Breeders are just like any other business, some are really great and responsible, while others are completely negligent and unprofessional. There are some general rules to follow when choosing a breeder. The breeder should let you meet the pup’s mother or parents if possible, the breeder shouldn’t be eager to ship their puppy to you via plane, and they should be familiar with basic handling and socialization techniques for new born puppies. The truth is if you are set on getting your dog from a breeder; do your research! Don’t conform to a set of rules, that may or may not apply to your exact situation. Instead understand the breed you are buying, and the health issues the breed can have, and speak to people who have dogs from that breeder. Ask about the health issues, and if there have been behavioral issues. Talking to other owners will be the best way to find a good breeder, but this blog is about adopting!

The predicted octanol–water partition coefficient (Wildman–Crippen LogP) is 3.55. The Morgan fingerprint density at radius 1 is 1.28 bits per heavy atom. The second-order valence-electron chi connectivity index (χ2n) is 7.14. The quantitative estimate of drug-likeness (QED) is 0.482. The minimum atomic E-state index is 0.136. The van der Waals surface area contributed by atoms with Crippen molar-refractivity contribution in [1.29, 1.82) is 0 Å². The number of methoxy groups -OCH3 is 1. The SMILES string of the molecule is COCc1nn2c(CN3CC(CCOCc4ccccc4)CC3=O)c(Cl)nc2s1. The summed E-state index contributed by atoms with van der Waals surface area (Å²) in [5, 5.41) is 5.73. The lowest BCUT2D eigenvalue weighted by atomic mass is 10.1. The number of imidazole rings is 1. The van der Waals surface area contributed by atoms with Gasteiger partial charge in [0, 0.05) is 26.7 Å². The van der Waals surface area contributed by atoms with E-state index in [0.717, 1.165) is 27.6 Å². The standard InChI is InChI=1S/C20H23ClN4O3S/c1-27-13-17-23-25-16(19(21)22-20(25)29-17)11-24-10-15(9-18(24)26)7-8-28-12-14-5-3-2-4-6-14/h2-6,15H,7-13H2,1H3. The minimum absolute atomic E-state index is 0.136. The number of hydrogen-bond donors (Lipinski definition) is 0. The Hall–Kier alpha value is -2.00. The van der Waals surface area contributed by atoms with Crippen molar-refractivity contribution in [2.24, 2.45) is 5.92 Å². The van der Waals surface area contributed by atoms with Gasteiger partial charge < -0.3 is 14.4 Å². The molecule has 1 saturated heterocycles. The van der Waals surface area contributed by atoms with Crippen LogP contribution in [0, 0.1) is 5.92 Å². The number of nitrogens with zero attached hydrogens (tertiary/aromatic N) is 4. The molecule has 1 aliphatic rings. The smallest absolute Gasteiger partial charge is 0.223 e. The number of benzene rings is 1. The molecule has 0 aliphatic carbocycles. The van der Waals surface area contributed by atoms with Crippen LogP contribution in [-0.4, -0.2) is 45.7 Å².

You can of course walk into a pet store one day, and walk out with a puppy on the same day. This is probably the only circumstance that allows for this, which should be causing you to question why, right away. Pet stores are not a place to get a puppy. Breeders, or puppy mills who provide these puppies are not concerned with their long term health or behavior, they are breeding for sheer numbers. Also while you might end up with a happy and healthy dog from a pet store; you must stop to realize that your happy, healthy pup’s parents’ are stuck living in horrific conditions, and are forced to over breed while being given little or no exposure to sun, grass or anything of comfort. There really is no excuse for walking into a pet store and buying a dog, it supports an industry of abuse, mistreatment, and cruelty, plain and simple. Websites that sell puppies are also most often puppy mills. This is not to say if your breeder has a website she is breeding in this manner, but if you can directly purchase a puppy from a site with no background information, and only payment required; this is a puppy mill situation. If you can only bring yourself to get a dog from a pet store, then don’t get a dog!